[00:11:36] If you get into a state where the only truth is the truth that you want to find, based on this global conspiracy that you know to be true, and anything that anyone says to contradict this is just a lie, then it must be difficult to escape from this situation.

[00:11:57] One other thing that I was surprised to find out about QAnon is that some of the biggest supporters of it, some of the most visible personalities that talk about QAnon do actually seem quite calm and level headed, at least from an outsider's perspective.

[00:12:18] The most famous one, who has over 700 thousand followers between YouTube and Facebook, is someone called David Hayes, who goes by the username 'praying monk'.

[00:12:31] Now, I watched a few of his videos on YouTube, and I was expecting to see someone shouting, gesticulating madly, and who seemed a little crazy. 

[00:12:44] Yet he was actually very composed, calm, and seemed relatively rational. So there are these people who are the 'front' of Q, who have really helped legitimise what would otherwise be a completely mad idea.

[00:13:01] And this legitimacy has led to supporters from more and more mainstream parts of society, and QAnon has moved from obscure corners of internet forums to the political stage.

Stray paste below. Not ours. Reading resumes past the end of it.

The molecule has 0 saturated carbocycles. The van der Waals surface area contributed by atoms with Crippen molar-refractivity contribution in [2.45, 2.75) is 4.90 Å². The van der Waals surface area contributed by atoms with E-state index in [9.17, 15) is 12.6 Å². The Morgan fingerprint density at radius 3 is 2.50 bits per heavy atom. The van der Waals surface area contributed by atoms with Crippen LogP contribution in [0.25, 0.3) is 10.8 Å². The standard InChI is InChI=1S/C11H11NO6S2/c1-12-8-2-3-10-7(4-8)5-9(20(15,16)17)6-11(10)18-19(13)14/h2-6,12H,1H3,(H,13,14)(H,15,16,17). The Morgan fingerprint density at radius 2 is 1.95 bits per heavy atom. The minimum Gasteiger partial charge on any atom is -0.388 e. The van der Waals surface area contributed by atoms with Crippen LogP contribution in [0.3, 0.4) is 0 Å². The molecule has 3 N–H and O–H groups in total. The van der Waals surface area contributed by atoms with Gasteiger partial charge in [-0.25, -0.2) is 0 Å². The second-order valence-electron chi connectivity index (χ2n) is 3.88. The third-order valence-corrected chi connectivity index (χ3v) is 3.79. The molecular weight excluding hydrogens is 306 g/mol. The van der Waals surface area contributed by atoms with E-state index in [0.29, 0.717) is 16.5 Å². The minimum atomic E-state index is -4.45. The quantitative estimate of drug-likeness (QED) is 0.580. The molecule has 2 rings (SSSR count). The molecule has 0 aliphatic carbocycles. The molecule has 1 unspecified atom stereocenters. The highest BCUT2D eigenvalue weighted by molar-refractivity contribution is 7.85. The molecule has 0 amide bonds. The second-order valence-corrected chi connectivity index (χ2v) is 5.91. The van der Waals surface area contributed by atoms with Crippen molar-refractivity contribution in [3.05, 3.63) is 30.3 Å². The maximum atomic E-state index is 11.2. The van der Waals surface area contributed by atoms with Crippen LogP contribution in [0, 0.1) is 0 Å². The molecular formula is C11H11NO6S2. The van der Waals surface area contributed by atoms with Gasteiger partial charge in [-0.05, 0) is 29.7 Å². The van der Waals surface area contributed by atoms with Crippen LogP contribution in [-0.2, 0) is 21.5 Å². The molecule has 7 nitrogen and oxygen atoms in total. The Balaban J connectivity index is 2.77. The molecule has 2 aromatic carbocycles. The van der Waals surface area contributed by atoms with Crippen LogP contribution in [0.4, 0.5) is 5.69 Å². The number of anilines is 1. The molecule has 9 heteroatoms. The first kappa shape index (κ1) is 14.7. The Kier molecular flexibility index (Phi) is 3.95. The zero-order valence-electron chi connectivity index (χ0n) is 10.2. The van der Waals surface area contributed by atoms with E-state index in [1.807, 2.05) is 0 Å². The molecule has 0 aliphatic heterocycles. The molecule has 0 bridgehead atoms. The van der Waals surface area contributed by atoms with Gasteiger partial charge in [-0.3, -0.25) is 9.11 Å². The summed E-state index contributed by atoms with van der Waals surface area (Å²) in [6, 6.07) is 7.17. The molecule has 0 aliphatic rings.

[00:13:17] There were 50 congressional candidates who pledged support for QAnon, you see QAnon flags at Trump rallies, and Mike Pence, the Vice President, even retweeted a picture of him meeting a man with a QAnon badge. So it is getting everywhere, and this is something that a lot of people are quite afraid of. 

[00:13:41] In 2018, it was classified by the FBI as a domestic terror threat in an internal memo, given that a lot of its followers have committed crimes in the name of conducting their own investigations, inspired by Q. 

[00:13:58] Shortly before this a Californian man had been arrested with bomb-making materials, claiming he was going to launch an attack to make people aware of Pizzagate, and there was another incident of a QAnon follower in Nevada who was found in an armoured truck blocking the Hoover dam and demanding the release of the report on Hillary Clinton's emails.

[00:14:28] So while Q still remains anonymous, providing supposedly top-secret clues about the goings on of the deep state, his followers continue to grow, gaining more and more power, and enabled by a president who retweets their memes, and distributes their message.